References & Resources:

This is A Year to Do a Zoom Thanksgiving – Possible Medical System Overwhelm

NBC – Crowds Seen at O’Hare as Travelers Depart Chicago Ahead of Thanksgiving Holiday

This image has an empty alt attribute; its file name is social-distance-podcast-the-atlantic.png

Social Distance Podcast – Katherine Wells podcaster for The Atlantic & James Hamblin Preventative Medicine Physician and journalist – How to Cancel Thanksgiving (Because You Should)

Risk Assessment Map, updated regularly, calculates the odds of encountering infectious people. Enter your group size and location.

Example: In Nevada County today, for a group of 10 there’s a 1 in 7 chance of an infectious person being part of my group. If I lived in South Dakota, there’s a 7 out of 10 chance of an infectious person being part of my group. (The safest way to think about group interactions is to assume everyone is infected, including yourself, even though people aren’t acting sick.)

This image has an empty alt attribute; its file name is risk-assessment-tool.jpg
https://covid19risk.biosci.gatech.edu/

Bubble & Virus Exposure Visualization

Overlap sections show were exposure can occur that infect everyone in the large bubble.

Event Organizers have a Community Responsibility

Back in spring 2020, for a work function, I organized a gathering of ten people from four households. Once we’d gone beyond selecting the date and equipment needs, I realized COVID community responsibility was a factor that needed its own detailed plan.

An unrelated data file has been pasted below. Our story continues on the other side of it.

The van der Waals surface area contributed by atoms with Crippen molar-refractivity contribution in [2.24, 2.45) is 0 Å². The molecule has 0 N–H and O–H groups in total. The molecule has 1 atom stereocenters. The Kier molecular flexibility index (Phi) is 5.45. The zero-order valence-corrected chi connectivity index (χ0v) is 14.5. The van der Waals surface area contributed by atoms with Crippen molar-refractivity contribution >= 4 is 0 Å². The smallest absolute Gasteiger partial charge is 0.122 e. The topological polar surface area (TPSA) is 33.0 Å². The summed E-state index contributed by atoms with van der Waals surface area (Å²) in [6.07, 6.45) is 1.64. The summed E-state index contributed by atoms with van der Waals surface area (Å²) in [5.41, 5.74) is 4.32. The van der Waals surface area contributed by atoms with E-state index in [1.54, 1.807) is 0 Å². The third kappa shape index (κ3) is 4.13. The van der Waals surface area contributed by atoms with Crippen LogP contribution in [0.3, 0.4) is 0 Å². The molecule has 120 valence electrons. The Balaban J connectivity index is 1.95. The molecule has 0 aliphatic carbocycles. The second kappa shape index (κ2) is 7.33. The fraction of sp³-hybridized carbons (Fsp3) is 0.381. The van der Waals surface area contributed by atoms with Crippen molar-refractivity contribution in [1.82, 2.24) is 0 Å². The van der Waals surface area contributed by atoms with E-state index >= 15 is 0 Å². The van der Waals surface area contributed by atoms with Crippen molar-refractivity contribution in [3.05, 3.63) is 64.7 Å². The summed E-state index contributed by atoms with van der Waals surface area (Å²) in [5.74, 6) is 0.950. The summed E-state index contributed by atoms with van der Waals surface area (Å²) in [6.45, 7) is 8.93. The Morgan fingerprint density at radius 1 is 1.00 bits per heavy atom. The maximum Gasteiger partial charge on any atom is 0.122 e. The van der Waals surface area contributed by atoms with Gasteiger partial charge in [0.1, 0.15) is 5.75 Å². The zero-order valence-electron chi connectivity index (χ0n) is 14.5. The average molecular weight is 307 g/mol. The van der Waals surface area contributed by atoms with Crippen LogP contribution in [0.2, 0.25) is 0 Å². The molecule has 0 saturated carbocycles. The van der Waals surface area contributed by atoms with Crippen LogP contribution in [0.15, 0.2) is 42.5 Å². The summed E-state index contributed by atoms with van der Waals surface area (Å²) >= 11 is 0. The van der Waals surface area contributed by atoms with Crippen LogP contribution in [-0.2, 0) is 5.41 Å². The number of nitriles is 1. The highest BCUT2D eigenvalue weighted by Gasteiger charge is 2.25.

As the hostess, it was my responsibility to keep everyone safe, informed, and ensure that we didn’t increase the community caseload.

Our activity was outside, with greater than six feet distance between families. Masks were on consistently, except for when we were drinking water, and we did not share food. Back then, active cases in my county were low. Hospital ICU bed capacity wasn’t a concern and we weren’t worried about sick people, exposed from our event, being unable to access emergency medical care three weeks in the future.

The following section and the PDF you can print-out and fill-in for your event are what I created to reduce gathering risks. It includes contact tracing elements that are part of the John Hopkins Contact Tracing online course.

Minimize Social Awkwardness with a COVID Behavior Plan

Before people come together, outline a detailed movement and behavior plan. Send it to each household. Request a response so you, and everyone else can verify universal understanding and agreement.

Include a contingency for the unknown. If there’s a major change, if an attendee isn’t behaving as agreed, or something unexpected happens, create a word or hand signal anyone can use to pause the action.

Assess what needs to happen next, ask attendees if they are comfortable with the change. Make an easy, guilt-free out if someone becomes uncomfortable or feels unsafe.

SARS-CoV-2 Gathering Plan Outline PDF

The host or hostess should remain in contact with attendees, checking for symptoms for fourteen days after the gathering. If anyone becomes sick, the host or hostess should notify other bubble contacts of an exposure and make gathering information available to County Health Department contact tracers.

Nineteenth-Century Creole Snacks & Jennie Carter